25. The memory array of claim 24 including an input buffer o buffering the n-bit input signal.
26. A method of writing and reading an n-bit word to and from an electrically alterable non-volatile memory, comprising the steps of:
providing a multi-level memory cell including a floating gate FET having a channel region coupled between a cell output terminal and a terminal for a first reference voltage, and having a floating gate for storing electrons and for controlling the conductivity of the channel region of the FET, wherein each of the memory cells has K n memory states, where K is the base of the numbering system being used and n is the number of bits per memory cell and K n is more than two, each of which corresponds to an n-bit word and wherein each of said K n memory states is defined by a pre-determined range of conductivity of said channel region, said memory cell including a pull-up device connected between the cell output terminal and terminal for a second reference voltage;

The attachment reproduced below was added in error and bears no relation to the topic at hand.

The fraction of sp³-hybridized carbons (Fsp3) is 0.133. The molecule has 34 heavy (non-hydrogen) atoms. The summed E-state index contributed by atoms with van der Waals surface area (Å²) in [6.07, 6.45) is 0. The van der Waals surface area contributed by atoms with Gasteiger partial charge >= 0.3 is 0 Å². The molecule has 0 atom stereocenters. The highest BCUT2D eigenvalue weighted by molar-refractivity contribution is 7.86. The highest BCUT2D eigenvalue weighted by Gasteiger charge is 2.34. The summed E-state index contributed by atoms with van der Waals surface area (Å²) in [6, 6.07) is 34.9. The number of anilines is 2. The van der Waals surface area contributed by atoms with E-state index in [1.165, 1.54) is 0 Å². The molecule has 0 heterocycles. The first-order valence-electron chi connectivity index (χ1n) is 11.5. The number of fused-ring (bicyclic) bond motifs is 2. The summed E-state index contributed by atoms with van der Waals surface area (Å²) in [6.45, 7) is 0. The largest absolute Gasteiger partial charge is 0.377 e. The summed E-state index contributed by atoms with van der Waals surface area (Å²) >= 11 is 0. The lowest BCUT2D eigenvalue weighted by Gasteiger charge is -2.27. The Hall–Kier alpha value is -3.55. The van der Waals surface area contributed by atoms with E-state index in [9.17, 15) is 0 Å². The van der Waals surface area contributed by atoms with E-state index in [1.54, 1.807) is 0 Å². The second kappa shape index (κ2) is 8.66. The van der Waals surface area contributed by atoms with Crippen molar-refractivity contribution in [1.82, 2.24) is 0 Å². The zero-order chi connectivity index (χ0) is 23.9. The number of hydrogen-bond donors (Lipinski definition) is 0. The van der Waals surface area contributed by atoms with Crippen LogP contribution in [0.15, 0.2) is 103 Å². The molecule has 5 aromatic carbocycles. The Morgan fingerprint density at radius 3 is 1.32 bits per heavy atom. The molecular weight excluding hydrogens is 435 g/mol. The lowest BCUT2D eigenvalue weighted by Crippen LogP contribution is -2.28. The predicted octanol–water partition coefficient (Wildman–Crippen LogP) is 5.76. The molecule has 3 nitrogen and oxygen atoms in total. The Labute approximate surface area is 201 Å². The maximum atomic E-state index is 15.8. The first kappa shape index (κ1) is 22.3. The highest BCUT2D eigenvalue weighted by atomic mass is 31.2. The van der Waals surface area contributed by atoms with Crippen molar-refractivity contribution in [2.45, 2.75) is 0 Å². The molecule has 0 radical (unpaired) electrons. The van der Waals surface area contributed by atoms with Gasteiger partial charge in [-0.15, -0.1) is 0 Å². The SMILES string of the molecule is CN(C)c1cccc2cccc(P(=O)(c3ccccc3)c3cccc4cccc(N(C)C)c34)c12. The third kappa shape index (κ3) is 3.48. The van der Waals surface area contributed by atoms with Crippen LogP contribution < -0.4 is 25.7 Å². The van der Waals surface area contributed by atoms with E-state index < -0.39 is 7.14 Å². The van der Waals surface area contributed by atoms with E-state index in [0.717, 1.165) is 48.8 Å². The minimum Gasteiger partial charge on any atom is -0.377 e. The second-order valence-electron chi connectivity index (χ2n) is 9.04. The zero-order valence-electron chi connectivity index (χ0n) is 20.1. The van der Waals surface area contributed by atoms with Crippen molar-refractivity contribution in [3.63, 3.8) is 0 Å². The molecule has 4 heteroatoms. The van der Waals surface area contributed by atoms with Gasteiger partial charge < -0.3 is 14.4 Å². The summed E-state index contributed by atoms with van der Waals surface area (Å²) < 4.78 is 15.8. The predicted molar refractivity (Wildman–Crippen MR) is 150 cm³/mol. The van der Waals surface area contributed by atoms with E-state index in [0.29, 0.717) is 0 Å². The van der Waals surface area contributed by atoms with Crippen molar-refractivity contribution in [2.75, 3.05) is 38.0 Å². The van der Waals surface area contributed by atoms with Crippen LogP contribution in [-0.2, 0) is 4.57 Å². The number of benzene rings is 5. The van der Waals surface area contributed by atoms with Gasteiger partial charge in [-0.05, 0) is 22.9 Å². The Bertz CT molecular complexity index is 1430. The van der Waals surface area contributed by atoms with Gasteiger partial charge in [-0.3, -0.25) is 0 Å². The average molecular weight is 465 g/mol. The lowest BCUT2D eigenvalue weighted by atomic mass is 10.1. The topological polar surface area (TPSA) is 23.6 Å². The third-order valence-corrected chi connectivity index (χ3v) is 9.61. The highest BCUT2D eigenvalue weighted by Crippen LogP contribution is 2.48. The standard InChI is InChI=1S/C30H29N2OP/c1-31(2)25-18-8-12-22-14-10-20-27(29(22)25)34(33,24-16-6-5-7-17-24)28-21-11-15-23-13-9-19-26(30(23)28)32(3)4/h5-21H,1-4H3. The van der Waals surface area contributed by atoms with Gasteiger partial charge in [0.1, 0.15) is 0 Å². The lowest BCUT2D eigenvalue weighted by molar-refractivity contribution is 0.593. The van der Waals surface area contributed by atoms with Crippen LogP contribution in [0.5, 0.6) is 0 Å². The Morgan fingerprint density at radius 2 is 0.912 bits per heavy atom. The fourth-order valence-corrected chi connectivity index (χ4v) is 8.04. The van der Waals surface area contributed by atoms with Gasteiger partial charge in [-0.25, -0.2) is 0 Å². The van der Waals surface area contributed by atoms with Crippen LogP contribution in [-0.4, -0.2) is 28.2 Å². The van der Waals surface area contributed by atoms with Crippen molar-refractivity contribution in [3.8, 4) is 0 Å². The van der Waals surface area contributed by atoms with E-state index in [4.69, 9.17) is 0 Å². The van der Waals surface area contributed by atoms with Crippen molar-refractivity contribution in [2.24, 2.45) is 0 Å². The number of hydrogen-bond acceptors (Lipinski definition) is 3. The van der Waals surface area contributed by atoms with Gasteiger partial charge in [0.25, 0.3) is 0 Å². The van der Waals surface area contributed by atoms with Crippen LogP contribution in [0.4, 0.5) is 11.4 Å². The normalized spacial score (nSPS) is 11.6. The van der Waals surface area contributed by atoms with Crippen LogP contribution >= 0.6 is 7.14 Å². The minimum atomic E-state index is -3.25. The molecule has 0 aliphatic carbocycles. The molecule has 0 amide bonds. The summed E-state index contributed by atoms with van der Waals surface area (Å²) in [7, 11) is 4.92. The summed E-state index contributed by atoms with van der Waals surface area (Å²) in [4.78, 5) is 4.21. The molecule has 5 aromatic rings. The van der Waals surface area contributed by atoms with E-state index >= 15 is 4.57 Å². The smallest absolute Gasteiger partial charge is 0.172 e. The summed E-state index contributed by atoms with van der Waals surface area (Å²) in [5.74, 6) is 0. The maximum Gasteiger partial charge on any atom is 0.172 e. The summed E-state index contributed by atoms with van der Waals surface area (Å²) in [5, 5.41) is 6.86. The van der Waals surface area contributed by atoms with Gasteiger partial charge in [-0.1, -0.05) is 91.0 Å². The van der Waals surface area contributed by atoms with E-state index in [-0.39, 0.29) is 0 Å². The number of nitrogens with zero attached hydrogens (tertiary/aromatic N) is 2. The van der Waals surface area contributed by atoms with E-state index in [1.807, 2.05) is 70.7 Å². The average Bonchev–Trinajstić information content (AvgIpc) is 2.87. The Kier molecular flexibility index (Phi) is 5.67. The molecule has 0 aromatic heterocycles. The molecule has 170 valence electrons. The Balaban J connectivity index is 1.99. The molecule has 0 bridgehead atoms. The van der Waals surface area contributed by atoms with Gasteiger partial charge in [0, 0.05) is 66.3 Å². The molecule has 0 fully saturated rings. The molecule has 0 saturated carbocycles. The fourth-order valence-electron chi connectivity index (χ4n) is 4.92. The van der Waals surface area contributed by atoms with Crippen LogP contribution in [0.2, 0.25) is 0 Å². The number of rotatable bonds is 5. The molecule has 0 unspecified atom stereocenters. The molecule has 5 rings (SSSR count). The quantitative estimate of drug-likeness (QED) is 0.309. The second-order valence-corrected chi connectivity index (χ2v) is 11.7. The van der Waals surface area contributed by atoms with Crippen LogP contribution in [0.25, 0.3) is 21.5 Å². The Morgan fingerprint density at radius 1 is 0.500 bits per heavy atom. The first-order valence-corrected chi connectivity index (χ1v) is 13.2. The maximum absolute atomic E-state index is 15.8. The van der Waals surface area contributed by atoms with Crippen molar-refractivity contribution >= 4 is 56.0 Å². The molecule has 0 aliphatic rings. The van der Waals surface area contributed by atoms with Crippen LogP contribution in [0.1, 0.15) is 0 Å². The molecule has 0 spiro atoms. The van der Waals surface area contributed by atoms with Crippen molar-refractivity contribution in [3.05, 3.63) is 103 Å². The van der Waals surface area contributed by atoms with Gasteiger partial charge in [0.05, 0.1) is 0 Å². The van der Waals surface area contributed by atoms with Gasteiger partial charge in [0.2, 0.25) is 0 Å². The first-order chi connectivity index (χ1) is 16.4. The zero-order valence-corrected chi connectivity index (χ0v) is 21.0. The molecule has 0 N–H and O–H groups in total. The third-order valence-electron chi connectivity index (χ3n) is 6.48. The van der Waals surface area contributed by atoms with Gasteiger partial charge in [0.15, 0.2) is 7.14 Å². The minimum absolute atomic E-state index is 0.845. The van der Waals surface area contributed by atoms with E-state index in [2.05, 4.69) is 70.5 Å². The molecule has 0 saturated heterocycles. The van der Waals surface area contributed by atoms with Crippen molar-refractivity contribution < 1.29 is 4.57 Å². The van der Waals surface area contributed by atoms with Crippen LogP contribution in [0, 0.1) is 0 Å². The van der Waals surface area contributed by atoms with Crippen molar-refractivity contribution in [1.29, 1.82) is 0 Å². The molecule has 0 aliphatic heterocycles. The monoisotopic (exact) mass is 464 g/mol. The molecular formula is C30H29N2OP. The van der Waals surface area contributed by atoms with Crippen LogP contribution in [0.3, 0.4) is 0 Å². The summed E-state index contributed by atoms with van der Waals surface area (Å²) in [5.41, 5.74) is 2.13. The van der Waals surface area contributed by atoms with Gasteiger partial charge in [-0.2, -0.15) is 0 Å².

storing electrons on the floating gate to get the voltage threshold of said memory cell so that the conductivity of said channel region is within one of said pre-determined ranges, including storing electrons on said floating gate using a program voltage switch, and enabling or disabling the program voltage switch by providing an enable/disable signal at a control terminal of the program voltage switch;